Waters realized his vision with the help of Glenn Milstead, aka Divine, a chum from suburban Lutherville, and a repertory cast of skid row–chic Baltimoreans collectively known as the Dreamlanders. Waters’s early, Kuchar-inspired shorts will play Film Society, along with his twelve feature films and a hand-picked sidebar of “Movies I’m Jealous I Didn’t Make,” whose number includes works by Jacques Nolot (Before I Forget), David Cronenberg (Crash), and the inaugural film in the Final Destination franchise.

Unlike the Cronenberg of later years, Waters has never pitched himself as a serious thinker, though a few have seen into the depths of his fatuity. One such figure was Tom Allen, a lay Catholic monk who wrote film reviews for the Village Voice. “Beneath the sleaze and the uniformly hysterical pitch of the acting,” Allen wrote, “Waters is an austerely economical director who is figuratively comparable to Bresson. He is a driven, integral stylist. His troupe are beautiful ogres because they collaborate in absolute harmony with his ends, and are, therefore, not exploited.” The film that prompted this tribute was Desperate Living (1977), which features Mink Stole and Jean Hill, a four-hundred-pound special-education teacher, as Peggy Gravel and Grizelda. Peggy is one of those brittle WASPs who are figures of endless fun for Waters, and Grizelda is her black maid; the two women go on the lam to escape a murder rap and wind up in Mortville, a shantytown and a pied jumble of clashing, artificial colors against a backdrop of scrubby brown Maryland woodland, ruled over by despotic Queen Carlotta (Edith Massey, who Waters had “discovered” serving drinks at Pete’s Hotel bar in Fells Point). The flattened perspectives recall R. W. Fassbinder, as does the idea of suburban normalcy as a disfiguring affliction which invariably ends in madness. (Mink Stole here is in the Margit Carstensen role.)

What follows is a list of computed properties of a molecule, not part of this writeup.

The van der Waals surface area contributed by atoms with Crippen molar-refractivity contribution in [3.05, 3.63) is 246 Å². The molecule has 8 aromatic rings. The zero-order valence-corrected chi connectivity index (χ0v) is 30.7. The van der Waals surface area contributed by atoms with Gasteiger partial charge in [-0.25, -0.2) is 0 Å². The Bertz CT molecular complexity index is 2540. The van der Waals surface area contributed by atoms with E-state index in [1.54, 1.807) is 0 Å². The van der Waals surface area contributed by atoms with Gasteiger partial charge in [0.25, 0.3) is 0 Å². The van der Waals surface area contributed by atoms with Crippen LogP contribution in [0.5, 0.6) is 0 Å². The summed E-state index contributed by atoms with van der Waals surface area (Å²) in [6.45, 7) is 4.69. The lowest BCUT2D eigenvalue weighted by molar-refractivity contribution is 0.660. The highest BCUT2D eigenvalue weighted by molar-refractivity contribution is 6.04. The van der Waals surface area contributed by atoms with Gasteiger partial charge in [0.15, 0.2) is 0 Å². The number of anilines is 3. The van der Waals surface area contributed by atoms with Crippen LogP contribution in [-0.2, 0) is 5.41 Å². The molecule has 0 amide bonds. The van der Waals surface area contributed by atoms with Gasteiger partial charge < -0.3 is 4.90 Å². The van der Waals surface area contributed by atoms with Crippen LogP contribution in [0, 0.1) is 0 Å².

Desperate Living is a sort of apotheosis for Waters, the world-building statement film that everything previous—Midnight Movie tent poles like Pink Flamingos (1972) and Female Trouble (1974)—had been working toward. Then, rather than cultivating and sustaining his amateurism, as the Kuchars did, Waters crossed over. This was at least in part due to the ongoing decimation of his “Dreamlanders” repertory crew by drugs, AIDS, and, to use a phrase that has never sounded so quaint and insufficient as when applied to the likes of Massey, best remembered as Baby Huey–esque egg lady Edie in Pink Flamingos, “natural causes.”

Waters’s transitional film, Polyester (1981), has Divine’s Jeep-size housewife seduced and abandoned by 1950s heartthrob Tab Hunter, a cad who runs a drive-in theater that plays Marguerite Duras films. If Polyester is Waters’s stab at the weepie, Hairspray and Cry-Baby approximate the rhythms of the teen movie—the beach party romp and Elvis musical, transposed to a provincial Baltimore setting. Rewatching these films, what is most striking and even touching is their vision of the years of Waters’s youth—the late ’50s and early ’60s—as an act of role-playing on a mass scale, of America as a nation of stilted line readers, over-emphatically emoting in history’s spotlight. (“Integration is no laughing matter,” goes one line in Hairspray, though the film makes it exactly that.)